Feb 19, 2021 | ACTIVE LIFE | By Tia Vierling | Photo by Anil Jergens

I laced up my skates in Honnen Ice Arena, pulling as hard as I could to make sure they stayed tight. It was my first time at the arena in a little over a year; I was nervous about falling as I stepped onto the ice, but my fear soon abated as I began to skate carefully in loops around the rink.

On Feb. 1, 2021, Colorado College’s very own “2021 POD Racing Challenge” began. With a playful nod to the 10-person “pods” the college has asked students to group into, the challenge also calls to mind orca pods. Co-sponsored by Outdoor Education, Campus Recreation, Campus Activities, and Athletics, the challenge invites students to participate with a statement that fits the theme.

“Orca pods cover 2,021 miles in two months” the official challenge poster announces. “Can your pod do it by May?”

My pod would certainly like to try. At the behest of one of my friends, my friend group and I signed up; we began to log our miles on the first Monday of Block 5. With a variety of ways to rack up miles for the challenge, including adjusted mile counts for difficult-to-track activities – one pitch while rock climbing counts for one mile, as do 100 flights of stairs – more than 30 teams have already registered.

Numbered among them are “They Can’t Cancel Walking,” “The Pod Cast,” and “Oooo-eee-a.” As of Feb. 10 at 11 a.m., team “This is FLAMING DRAGON” held the lead in the competition, with 391.31 miles logged collectively.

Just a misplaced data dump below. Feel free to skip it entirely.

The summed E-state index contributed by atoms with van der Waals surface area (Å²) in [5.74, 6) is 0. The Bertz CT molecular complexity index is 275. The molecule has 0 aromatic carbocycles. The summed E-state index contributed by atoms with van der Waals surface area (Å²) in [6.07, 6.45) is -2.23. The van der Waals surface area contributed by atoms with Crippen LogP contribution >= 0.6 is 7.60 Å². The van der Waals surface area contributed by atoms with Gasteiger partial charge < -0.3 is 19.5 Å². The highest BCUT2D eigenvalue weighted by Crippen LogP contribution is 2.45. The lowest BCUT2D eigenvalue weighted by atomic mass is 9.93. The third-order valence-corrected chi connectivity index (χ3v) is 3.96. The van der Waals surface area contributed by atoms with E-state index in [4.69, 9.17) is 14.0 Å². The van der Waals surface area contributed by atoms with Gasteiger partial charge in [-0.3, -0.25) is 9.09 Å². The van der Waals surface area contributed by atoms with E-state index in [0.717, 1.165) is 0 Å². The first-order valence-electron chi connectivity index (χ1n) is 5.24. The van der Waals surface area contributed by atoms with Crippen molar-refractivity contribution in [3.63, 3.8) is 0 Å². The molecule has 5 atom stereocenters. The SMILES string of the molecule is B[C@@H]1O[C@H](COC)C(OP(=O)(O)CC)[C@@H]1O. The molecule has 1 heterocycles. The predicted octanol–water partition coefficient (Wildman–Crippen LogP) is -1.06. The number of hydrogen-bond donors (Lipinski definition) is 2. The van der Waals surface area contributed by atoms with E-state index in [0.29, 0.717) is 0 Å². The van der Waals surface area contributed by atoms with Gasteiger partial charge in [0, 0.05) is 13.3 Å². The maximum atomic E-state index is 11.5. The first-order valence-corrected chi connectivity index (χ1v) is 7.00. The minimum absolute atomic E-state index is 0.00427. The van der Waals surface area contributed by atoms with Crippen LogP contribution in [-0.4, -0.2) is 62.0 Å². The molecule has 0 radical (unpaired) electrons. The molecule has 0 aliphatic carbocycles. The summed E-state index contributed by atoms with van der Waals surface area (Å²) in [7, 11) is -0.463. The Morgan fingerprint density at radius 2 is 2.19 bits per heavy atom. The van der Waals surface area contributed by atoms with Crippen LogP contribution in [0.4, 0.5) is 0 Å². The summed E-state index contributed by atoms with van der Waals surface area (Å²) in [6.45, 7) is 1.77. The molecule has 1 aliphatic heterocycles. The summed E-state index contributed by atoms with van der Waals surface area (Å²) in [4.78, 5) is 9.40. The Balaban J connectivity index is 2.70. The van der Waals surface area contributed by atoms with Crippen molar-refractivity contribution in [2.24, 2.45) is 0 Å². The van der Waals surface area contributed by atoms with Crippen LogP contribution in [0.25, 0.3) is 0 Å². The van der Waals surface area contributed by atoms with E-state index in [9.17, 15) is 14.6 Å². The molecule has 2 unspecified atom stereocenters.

I’m unsure if I would have been tempted to skate at all were it not for the fact that I was trying to expand the range of activities I was engaged in for the challenge (and add a few extra miles to my team’s score, to boot). Over the past few weeks, I’ve found that I’ve pushed myself to go just a little further in the name of the challenge: to swim, hike, bike, run, skate, climb stairs, or even just go for a walk when the opportunity arises.

Similarly, the request of those running the challenge that miles be logged by each individual has gotten me to think deeper about how I view my own active life. As I am asked to jot down a note for each instance in which I log miles, I realize how often I let the details of my adventures slip out of my mind. How long before I forget the exact path I walked around campus last Monday? How easy is it to forget what it was like to skate when it was colder outside than in the arena?

While I don’t know if this effect of the challenge was intentional, I’ve been encouraged to pay more attention to the ways in which I engage with the world, if only so I can record them more accurately later. And regardless of my personal experience, the challenge – which is still open to participants – provides an extra incentive for me to keep staying active. I can’t wait to see where my pod will end up.

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